Sunday, Oct. 23 was a bittersweet day for about 200 music lovers gathered at the Cowichan Performing Arts Centre to bid farewell to the Palm Court Orchestra, as the group played its final Valley concert.
There was a flurry in the lobby as people lined up to sign a huge thank-you card for conductor Charles Job, who started the orchestra 30 years ago, organizing musicians for a single event to showcase the music he loved.
The idea then took off and the orchestra was formed and went on to hold many concerts, never letting go of the “Palm Court” idea of music that might have been played in the lobbies and lounges of elegant hotels in the earlier part of the 20th century.
Job put his back into promoting the music and the orchestra, and the group even recorded several CDs, which he has also tirelessly promoted at every show.
On Sunday, explaining to the audience that his basement is still full of these albums, he announced a clearance offer, which led to brisk sales at the intermission, and even to the conductor joking that he hoped to keep the audience at the Duncan theatre by piling CDs up against the door.
Another favourite orchestra promotion from the old days was the Palm Court Tea Party. Job reminisced about that on Sunday as well.
“We went through the whole period of the tea parties with the scones and jam, and plugging in the urns, which we’d collected at Country Grocer. And all the cups and saucers and putting cream in the little dishes,” Job said.
“All these things we have done to try to keep the music alive, it’s amazing,” he said.
Later in the program the audience laughed and clapped as David Denyer, another loyal Palm Court fan, brought out a basket of scones, jam and cream, prepared by yet another supporter, Leslie Sjoberg.
As the demographic supporting the orchestra aged, the number of people coming out to the concerts in the Cowichan Valley has declined to the point where it is no longer financially feasible to hold concerts here.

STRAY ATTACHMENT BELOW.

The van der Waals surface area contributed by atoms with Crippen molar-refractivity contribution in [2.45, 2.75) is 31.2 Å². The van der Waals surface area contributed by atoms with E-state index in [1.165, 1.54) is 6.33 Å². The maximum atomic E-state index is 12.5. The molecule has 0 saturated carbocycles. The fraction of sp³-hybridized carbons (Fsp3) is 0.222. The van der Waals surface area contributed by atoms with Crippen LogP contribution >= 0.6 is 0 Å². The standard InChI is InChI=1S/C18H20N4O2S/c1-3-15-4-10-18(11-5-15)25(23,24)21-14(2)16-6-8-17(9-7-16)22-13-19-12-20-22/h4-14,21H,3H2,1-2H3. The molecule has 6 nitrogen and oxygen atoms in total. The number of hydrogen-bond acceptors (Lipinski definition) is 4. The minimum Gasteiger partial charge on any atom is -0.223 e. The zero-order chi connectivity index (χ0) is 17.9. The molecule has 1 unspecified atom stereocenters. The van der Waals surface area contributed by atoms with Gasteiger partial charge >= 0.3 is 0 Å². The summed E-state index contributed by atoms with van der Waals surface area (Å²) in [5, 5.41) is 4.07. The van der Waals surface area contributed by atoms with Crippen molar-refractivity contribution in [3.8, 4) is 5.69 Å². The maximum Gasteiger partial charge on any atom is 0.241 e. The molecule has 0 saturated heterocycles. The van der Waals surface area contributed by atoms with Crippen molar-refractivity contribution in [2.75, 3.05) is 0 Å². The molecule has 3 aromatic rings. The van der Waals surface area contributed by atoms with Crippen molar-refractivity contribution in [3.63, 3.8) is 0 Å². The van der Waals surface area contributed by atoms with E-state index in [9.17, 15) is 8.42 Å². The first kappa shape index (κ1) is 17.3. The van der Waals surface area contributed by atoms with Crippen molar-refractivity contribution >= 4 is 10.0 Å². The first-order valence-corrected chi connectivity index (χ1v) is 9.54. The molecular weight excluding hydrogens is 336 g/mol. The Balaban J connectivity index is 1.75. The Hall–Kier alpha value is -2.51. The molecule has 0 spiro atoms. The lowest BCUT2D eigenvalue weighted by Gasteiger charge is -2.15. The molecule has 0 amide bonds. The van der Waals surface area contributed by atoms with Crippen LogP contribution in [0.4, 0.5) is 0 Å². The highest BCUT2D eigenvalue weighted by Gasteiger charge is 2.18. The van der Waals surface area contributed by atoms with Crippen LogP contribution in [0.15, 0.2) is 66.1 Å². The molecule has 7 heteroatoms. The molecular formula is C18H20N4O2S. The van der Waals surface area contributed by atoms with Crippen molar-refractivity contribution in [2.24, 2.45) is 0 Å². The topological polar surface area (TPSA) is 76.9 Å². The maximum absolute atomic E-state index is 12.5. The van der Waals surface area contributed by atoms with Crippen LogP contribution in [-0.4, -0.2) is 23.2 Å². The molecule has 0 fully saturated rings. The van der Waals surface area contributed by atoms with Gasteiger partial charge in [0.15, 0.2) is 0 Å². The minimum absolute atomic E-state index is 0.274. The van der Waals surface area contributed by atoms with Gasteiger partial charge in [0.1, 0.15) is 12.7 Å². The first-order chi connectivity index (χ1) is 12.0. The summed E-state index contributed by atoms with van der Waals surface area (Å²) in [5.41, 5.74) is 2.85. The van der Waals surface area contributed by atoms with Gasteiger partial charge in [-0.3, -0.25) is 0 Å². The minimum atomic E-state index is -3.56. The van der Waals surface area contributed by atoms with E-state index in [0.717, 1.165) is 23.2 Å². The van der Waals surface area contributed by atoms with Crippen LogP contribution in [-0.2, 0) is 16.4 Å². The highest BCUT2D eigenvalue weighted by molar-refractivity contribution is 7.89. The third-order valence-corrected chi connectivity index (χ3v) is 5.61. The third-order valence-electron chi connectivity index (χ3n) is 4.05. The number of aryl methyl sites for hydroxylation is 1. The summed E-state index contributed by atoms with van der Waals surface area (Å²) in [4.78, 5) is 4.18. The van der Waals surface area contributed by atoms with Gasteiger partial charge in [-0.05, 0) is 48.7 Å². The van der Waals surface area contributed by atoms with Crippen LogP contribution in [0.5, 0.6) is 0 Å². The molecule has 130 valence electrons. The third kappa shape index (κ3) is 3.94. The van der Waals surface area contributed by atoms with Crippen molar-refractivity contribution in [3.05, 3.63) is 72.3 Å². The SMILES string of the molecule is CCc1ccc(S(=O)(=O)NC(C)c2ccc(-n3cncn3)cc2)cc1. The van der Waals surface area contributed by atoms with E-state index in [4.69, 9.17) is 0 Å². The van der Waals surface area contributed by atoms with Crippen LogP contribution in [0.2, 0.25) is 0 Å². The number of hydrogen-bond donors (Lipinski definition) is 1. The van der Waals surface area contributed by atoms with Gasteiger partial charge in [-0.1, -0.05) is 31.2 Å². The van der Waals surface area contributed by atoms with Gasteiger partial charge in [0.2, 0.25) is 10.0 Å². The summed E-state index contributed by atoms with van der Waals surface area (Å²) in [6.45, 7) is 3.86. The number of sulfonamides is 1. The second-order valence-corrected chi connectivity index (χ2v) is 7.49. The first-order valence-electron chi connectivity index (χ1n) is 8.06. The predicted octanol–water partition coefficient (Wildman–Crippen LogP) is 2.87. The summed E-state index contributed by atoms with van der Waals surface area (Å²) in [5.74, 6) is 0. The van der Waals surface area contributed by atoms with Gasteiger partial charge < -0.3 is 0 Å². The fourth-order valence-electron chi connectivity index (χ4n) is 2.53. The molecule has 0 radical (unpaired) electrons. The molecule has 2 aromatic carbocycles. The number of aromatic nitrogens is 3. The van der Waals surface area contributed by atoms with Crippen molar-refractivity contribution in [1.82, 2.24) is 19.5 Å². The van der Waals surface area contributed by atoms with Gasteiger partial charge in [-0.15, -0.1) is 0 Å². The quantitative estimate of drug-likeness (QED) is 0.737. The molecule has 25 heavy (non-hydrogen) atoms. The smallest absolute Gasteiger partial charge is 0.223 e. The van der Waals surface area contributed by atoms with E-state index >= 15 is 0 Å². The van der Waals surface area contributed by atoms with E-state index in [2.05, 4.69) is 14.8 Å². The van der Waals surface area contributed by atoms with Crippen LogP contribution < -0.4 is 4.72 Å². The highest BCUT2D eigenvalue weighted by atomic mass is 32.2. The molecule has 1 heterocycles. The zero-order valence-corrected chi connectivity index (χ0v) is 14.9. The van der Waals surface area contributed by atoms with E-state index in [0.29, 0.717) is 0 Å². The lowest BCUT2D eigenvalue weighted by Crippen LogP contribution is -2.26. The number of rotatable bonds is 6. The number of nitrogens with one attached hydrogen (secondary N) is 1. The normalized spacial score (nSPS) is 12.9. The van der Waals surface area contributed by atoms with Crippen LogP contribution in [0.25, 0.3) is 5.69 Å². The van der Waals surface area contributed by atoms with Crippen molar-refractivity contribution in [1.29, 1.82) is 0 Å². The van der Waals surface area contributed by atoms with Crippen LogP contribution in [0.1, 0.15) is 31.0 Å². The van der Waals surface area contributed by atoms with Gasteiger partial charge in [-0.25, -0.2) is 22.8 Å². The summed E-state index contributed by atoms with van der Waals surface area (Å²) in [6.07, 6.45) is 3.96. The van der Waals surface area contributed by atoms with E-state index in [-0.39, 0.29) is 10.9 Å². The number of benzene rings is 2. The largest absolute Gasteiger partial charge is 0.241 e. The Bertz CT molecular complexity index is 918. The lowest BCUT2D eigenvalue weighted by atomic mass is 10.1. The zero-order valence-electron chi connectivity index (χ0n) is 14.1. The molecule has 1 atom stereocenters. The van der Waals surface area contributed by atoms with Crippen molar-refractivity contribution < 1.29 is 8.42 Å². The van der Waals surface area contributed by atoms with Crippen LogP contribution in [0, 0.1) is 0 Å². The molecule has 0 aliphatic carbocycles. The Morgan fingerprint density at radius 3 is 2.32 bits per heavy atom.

As he gracefully acknowledged those who have continued to support the Palm Court Orchestra, Job also took time out to recognize his own partner, Dr. Judith Martin.
“I’d like to thank her for all her support and for all the things we’ve had to do over the years, like on Wednesday we had to carry our music stands down to the basement in the pouring rain. She’s been the inspiration and a great worker behind all of this, particularly in the beginning. So I’d like to offer a really public thanks to her,” he said.
He pointed out that the orchestra is continuing to perform in Oak Bay, at the new theatre in the high school, and also in Sidney, where the Palm Court is apparently “the greatest thing since sliced bread”.
At that point, Jean Davis, one of the Friends of the Cowichan Theatre and a loyal fan, came onstage to make a presentation. She pointed out that some of the orchestra’s friends had planned to hold a special reception at the intermission but had been forestalled by theatre manager Kirsten Schrader.
“She said: ‘Oh, let me do it.’ So, she provided the coffee and refreshments and paid for the rental of the board room,” Davis said.
Then, musician Gordon Clements, a Palm Court veteran of 25 years, came forward to speak for the orchestra, saying, “I feel very confident to say we all truly feel thankful to Charles for the work and the experience. He’s truly one of the most unpretentious and hard working conductors. And he’s always busy putting up posters, raising money, gathering repertoire, choosing solos, even delivering our music to us at our homes. It’s really quite amazing. We’re all honoured to consider him a true friend,” he said.
Davis then came back onstage to thank Job and the orchestra “for all the wonderful music you have played for us over the years. The pieces in this era are such an important part of the history of music, helping to lift people up and help them recover after World War One, and on to World War Two.
“Through Charles’ amazing knowledge, we have learned much of the history and evolution of this music and its talented composers. It was thanks to composer Ernest Tomlinson, who came twice from England to conduct this orchestra, that scores of music were saved from being wantonly destroyed.”
Job spoke of his attachment to the music.
“I’m hoping we can keep this music going a little longer because today all we’ve played is pop tunes from the 20s and 30s,” Job said. “It’s not extreme but it’s disappearing very, very quickly. We’ll end with ‘Carolina in the Morning’. It’s guaranteed to send you home dancing.”